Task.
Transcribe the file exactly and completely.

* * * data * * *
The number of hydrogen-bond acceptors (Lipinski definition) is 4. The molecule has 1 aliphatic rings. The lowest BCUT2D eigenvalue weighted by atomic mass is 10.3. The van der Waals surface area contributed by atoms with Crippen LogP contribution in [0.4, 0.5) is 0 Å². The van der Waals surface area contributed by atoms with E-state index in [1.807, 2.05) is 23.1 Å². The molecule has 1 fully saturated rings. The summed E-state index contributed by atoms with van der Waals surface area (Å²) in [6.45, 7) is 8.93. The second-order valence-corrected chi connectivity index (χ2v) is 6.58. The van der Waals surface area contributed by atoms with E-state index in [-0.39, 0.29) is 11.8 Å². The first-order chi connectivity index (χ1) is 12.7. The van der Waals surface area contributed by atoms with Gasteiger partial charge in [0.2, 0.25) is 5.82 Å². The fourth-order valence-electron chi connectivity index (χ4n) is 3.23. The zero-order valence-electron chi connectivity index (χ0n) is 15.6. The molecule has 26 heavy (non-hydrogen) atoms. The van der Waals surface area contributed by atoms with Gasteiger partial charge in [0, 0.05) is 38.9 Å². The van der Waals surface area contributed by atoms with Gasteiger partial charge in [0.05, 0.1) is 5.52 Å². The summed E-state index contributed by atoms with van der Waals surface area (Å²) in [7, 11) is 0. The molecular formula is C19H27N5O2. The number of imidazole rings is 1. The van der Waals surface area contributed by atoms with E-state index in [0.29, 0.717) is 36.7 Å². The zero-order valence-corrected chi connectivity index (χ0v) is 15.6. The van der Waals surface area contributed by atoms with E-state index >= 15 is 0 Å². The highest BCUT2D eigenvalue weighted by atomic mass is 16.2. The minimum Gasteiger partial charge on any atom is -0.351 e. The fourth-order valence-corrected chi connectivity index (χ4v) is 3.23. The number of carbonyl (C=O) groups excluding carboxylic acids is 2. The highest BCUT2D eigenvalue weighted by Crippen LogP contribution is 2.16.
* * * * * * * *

The number of hydrogen-bond acceptors (Lipinski definition) is 4. The molecule has 1 aliphatic rings. The lowest BCUT2D eigenvalue weighted by atomic mass is 10.3. The van der Waals surface area contributed by atoms with Crippen LogP contribution in [0.4, 0.5) is 0 Å². The van der Waals surface area contributed by atoms with E-state index in [1.807, 2.05) is 23.1 Å². The molecule has 1 fully saturated rings. The summed E-state index contributed by atoms with van der Waals surface area (Å²) in [6.45, 7) is 8.93. The second-order valence-corrected chi connectivity index (χ2v) is 6.58. The van der Waals surface area contributed by atoms with E-state index in [-0.39, 0.29) is 11.8 Å². The first-order chi connectivity index (χ1) is 12.7. The van der Waals surface area contributed by atoms with Gasteiger partial charge in [0.2, 0.25) is 5.82 Å². The fourth-order valence-electron chi connectivity index (χ4n) is 3.23. The zero-order valence-electron chi connectivity index (χ0n) is 15.6. The molecule has 26 heavy (non-hydrogen) atoms. The van der Waals surface area contributed by atoms with Gasteiger partial charge in [0, 0.05) is 38.9 Å². The van der Waals surface area contributed by atoms with Gasteiger partial charge in [0.05, 0.1) is 5.52 Å². The summed E-state index contributed by atoms with van der Waals surface area (Å²) in [7, 11) is 0. The molecular formula is C19H27N5O2. The number of imidazole rings is 1. The van der Waals surface area contributed by atoms with E-state index in [0.29, 0.717) is 36.7 Å². The zero-order valence-corrected chi connectivity index (χ0v) is 15.6. The van der Waals surface area contributed by atoms with E-state index >= 15 is 0 Å². The highest BCUT2D eigenvalue weighted by atomic mass is 16.2. The minimum Gasteiger partial charge on any atom is -0.351 e. The fourth-order valence-corrected chi connectivity index (χ4v) is 3.23. The number of carbonyl (C=O) groups excluding carboxylic acids is 2. The highest BCUT2D eigenvalue weighted by Crippen LogP contribution is 2.16.